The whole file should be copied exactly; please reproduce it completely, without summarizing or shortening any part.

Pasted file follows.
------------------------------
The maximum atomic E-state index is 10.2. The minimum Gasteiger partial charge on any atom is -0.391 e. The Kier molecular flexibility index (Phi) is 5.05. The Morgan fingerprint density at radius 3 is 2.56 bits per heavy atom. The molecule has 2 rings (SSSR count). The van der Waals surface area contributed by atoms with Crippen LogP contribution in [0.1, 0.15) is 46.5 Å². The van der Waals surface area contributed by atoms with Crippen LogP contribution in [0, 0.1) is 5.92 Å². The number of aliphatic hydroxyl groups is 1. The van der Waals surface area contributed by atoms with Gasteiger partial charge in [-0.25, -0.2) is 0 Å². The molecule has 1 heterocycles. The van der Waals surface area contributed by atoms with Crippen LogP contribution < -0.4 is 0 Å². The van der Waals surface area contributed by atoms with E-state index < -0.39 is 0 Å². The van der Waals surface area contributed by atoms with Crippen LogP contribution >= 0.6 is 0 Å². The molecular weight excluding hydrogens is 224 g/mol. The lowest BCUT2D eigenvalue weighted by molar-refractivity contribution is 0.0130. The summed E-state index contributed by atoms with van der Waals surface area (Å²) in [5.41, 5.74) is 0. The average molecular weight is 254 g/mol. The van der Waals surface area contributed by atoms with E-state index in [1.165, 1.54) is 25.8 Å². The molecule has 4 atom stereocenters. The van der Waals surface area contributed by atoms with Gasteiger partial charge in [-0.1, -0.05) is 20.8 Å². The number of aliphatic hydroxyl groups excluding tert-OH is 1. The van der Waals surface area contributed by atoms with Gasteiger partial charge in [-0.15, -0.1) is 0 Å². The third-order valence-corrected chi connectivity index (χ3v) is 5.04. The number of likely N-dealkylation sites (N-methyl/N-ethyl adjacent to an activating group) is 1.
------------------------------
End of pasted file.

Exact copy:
The maximum atomic E-state index is 10.2. The minimum Gasteiger partial charge on any atom is -0.391 e. The Kier molecular flexibility index (Phi) is 5.05. The Morgan fingerprint density at radius 3 is 2.56 bits per heavy atom. The molecule has 2 rings (SSSR count). The van der Waals surface area contributed by atoms with Crippen LogP contribution in [0.1, 0.15) is 46.5 Å². The van der Waals surface area contributed by atoms with Crippen LogP contribution in [0, 0.1) is 5.92 Å². The number of aliphatic hydroxyl groups is 1. The van der Waals surface area contributed by atoms with Gasteiger partial charge in [-0.25, -0.2) is 0 Å². The molecule has 1 heterocycles. The van der Waals surface area contributed by atoms with Crippen LogP contribution < -0.4 is 0 Å². The van der Waals surface area contributed by atoms with E-state index < -0.39 is 0 Å². The van der Waals surface area contributed by atoms with Crippen LogP contribution >= 0.6 is 0 Å². The molecular weight excluding hydrogens is 224 g/mol. The lowest BCUT2D eigenvalue weighted by molar-refractivity contribution is 0.0130. The summed E-state index contributed by atoms with van der Waals surface area (Å²) in [5.41, 5.74) is 0. The average molecular weight is 254 g/mol. The van der Waals surface area contributed by atoms with E-state index in [1.165, 1.54) is 25.8 Å². The molecule has 4 atom stereocenters. The van der Waals surface area contributed by atoms with Gasteiger partial charge in [-0.1, -0.05) is 20.8 Å². The number of aliphatic hydroxyl groups excluding tert-OH is 1. The van der Waals surface area contributed by atoms with Gasteiger partial charge in [-0.15, -0.1) is 0 Å². The third-order valence-corrected chi connectivity index (χ3v) is 5.04. The number of likely N-dealkylation sites (N-methyl/N-ethyl adjacent to an activating group) is 1.